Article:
I spent Wednesday in an all day session with some Fortune 500 companies discussing how to improve global marketing operations. It was a great session with a lot of sharing among the companies. We had equal representation from Marketing and IT and a few even indulged in the tiramisu.
A rare thing happened in the middle of the day that I wanted to share more broadly. Have you ever had the light bulb go off in your head – a new clarity on a complex topic, a new way of looking at things. Once it goes off, the idea seems so obvious that you can’t believe you didn’t know that before. Now have you ever had that happen as part of a group? When everyone’s light bulb goes off at the same time? That is what happened yesterday.
I will try to replicate it in this blog, although I won’t be able to recreate the feeling in the room.
The Light bulb
The whole marketing world is talking about digital channels (mobile, social and content marketing) – and yet completely missing one of the biggest changes they bring. In the marketing world that nearly all current CMOs grew up in, nearly all marketing campaigns and communications went through broadcast channels (TV, Print, Radio, Outdoor). In the broadcast world, campaign success is largely driven by the strategy, concept and creative. So this is what most CMOs continue to focus on today across channels. Campaign execution is owned by the channel providers and advertisers don’t need to worry about it.
So far there shouldn’t be any light bulbs in your head. Here’s the light bulb: The new digital channels (social, mobile, content marketing) are not broadcast channels. To be effective they need to be timely, authentic and participative conversations from real people inside of companies.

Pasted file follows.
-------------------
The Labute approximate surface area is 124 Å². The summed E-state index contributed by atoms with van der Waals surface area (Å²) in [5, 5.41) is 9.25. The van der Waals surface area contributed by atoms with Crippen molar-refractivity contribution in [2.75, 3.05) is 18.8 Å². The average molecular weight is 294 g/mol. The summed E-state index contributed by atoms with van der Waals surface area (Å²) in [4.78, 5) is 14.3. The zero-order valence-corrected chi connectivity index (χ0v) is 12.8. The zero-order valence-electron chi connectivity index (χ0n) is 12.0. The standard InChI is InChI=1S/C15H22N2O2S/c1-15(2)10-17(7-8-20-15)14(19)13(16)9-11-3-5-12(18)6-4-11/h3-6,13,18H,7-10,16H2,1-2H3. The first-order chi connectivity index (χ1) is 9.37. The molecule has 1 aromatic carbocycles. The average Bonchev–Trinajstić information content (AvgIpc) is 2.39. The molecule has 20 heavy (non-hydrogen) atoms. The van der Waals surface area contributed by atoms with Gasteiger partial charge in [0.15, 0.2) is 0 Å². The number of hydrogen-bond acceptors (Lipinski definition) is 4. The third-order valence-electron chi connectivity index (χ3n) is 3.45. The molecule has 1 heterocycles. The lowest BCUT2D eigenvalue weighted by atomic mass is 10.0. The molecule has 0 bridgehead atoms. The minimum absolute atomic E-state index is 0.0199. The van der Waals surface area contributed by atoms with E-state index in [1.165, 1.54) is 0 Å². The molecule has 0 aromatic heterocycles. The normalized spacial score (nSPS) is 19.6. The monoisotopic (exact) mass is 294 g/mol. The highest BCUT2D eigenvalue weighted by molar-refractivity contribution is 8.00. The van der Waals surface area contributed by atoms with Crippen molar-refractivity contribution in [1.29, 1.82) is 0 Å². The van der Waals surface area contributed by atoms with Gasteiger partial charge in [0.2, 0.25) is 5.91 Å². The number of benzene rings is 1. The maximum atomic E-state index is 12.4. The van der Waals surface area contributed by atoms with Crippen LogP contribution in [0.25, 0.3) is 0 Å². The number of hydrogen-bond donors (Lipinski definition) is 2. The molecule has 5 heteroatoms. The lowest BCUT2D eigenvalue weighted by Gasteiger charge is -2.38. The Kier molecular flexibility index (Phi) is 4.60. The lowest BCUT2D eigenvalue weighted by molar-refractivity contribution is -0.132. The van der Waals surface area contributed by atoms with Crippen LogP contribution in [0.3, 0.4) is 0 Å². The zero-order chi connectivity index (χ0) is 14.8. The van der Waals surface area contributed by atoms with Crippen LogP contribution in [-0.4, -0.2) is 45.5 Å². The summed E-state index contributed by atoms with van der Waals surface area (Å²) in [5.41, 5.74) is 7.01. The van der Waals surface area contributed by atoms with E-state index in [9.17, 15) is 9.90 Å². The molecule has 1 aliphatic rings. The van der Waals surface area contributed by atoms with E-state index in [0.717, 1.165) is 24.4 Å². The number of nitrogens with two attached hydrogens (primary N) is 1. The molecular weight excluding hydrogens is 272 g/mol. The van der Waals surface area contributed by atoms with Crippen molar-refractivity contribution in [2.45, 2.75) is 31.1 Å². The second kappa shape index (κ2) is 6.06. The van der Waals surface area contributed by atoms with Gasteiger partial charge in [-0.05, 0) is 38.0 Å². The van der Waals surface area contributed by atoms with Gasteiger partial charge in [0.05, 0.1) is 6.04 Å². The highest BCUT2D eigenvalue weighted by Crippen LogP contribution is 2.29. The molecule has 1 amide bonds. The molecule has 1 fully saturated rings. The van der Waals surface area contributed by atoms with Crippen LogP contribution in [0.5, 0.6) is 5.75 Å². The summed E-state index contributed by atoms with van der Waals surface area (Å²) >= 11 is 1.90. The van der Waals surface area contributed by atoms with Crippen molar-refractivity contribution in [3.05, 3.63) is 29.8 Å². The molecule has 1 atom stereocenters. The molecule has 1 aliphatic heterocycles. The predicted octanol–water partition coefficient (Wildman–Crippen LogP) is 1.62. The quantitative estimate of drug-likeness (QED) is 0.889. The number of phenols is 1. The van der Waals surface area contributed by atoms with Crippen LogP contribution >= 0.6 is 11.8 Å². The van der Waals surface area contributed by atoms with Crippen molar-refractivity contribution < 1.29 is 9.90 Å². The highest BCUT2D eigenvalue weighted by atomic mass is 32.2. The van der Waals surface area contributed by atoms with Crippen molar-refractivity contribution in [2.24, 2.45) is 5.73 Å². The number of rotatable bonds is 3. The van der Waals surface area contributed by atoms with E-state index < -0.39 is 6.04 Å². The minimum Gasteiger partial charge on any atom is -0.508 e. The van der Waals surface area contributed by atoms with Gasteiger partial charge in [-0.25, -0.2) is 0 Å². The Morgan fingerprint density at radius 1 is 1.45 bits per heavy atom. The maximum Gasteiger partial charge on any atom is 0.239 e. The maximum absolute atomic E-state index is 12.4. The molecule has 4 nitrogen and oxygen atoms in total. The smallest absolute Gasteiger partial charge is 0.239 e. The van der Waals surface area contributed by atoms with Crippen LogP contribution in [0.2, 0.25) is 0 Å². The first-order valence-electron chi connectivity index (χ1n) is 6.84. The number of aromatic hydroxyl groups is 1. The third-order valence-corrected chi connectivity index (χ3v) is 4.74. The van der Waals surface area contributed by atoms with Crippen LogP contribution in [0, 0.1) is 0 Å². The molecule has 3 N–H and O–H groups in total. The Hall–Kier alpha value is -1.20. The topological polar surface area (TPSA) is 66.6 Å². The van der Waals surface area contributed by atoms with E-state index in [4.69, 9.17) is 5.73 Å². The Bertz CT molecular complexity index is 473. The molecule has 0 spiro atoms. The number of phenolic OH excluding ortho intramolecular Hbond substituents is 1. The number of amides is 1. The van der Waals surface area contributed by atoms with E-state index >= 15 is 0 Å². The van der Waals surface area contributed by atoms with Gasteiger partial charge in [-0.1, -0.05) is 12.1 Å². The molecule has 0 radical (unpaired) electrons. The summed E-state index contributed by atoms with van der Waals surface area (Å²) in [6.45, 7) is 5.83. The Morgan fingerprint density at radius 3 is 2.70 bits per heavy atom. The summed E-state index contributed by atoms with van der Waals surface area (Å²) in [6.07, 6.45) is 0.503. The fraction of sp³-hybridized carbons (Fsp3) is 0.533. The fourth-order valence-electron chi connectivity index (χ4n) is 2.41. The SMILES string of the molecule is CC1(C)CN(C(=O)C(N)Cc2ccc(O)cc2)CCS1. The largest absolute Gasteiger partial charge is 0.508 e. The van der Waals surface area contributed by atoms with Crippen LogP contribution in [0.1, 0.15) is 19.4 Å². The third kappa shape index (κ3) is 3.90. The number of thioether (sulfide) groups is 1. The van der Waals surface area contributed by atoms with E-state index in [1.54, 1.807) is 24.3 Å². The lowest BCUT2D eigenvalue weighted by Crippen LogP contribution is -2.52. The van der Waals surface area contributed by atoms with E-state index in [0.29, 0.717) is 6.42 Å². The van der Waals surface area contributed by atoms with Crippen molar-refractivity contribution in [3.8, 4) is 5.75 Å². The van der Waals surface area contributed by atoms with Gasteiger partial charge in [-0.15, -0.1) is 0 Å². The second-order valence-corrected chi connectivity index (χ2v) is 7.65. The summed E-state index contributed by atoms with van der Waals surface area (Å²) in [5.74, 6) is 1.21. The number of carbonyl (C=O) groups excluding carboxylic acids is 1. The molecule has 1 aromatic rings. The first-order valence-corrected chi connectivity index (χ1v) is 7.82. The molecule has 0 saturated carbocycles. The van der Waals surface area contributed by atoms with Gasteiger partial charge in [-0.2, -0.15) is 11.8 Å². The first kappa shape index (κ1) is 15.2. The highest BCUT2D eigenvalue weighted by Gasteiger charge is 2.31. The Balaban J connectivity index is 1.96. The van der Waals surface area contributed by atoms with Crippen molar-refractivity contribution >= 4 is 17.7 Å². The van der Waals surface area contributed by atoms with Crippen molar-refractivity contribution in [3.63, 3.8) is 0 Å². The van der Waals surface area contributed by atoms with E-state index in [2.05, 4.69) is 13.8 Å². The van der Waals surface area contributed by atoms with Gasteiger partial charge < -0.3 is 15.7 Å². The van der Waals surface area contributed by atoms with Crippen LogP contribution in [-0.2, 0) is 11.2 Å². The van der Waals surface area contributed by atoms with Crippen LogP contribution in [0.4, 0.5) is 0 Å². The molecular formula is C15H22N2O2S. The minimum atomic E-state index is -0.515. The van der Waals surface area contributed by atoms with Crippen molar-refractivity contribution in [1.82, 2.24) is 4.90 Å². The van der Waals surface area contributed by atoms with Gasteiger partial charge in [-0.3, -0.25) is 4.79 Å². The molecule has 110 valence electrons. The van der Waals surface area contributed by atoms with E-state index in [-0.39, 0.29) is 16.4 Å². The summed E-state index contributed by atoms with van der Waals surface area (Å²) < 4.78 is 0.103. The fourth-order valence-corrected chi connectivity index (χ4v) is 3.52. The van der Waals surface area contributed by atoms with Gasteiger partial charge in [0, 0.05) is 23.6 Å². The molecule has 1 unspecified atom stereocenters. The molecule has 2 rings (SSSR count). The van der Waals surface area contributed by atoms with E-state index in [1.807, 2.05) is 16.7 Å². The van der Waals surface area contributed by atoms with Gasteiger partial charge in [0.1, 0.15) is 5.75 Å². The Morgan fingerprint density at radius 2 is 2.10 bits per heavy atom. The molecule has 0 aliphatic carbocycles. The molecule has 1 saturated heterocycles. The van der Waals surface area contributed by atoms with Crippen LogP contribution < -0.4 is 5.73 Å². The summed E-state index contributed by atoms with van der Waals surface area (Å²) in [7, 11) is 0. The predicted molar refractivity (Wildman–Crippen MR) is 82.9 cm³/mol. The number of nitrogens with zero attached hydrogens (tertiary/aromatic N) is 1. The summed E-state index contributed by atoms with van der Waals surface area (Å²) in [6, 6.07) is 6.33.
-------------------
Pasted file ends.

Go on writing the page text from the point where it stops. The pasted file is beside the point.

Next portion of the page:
It is the realization that companies must own execution for these new channels that is freaking out most Chief Marketing Officers. It is not a skill they have learned on their way up to their role and they are unsure on how to proceed.
So, any light bulbs? Seems obvious now that you see it. But I challenge you to find any reference on the web that talks about the shift in execution ownership from broadcast channels to digital channels. Anyone else in the midst of helping companies with this challenge? I’d love to hear from you. We are also trying to figure out the best way to depict this graphically. Please share your suggestions to improve the graphic.
IBM recently released a great survey of Chief Marketing Officers based on 1,700 face-to-face conversations with CMOs. That’s really quite an astounding number. If you haven’t seen it yet you can find it here – IBM CMO Survey. Its 72 pages, so there are a lot of potential takeaways. I’ll share my big “aha!” moment as I read through it:
My “Aha!”: Digital Channel Execution
Take a look at the top 3 items on the chart below. These are the top items about which CMOs feel most unprepared. Now ask yourself, what is the root cause behind these top 3 items? New channels are nothing new for marketing. Bathroom walls, airplane tray tables – I get calls every day from someone pitching me a new channel idea. But none of those other channels make me feel unprepared. Why? Because all of these are variants of broadcast channels (print, TV, etc.) and the owner of the channel handles all execution. I tell them what I want and they do the rest. There is no conversation, no interaction with prospects, no feedback. My ad stands there alone, lonely. This is not true with digital channels. To succeed requires authenticity, interaction and feedback and I can’t be authentic if I outsource my own voice.
CMOs are unprepared for digital channels because it requires taking on the execution – which is a totally new world for the vast majority of CMOs that grew up in a broadcast world and continue to focus on the success criteria of that era. Unlike a broadcast world, execution now impacts campaign performance and companies need to take ownership for execution.
Rich Vancil at IDC completed a very interesting survey regarding the growth of global marketing operations roles early in the year and I wanted to share this great information more broadly. [Unfortunately the original report appears have been taken down, 10/7/11. You can find the 2006 version available here or order the 2011 one here from IDC] Rick found that there has been a rapid growth in marketing operations roles from 2006 to 2010. Specific “Marketing Operations” titles have been growing 10% a year since 2006 and now represent 6.5% of all marketing roles. Continue reading »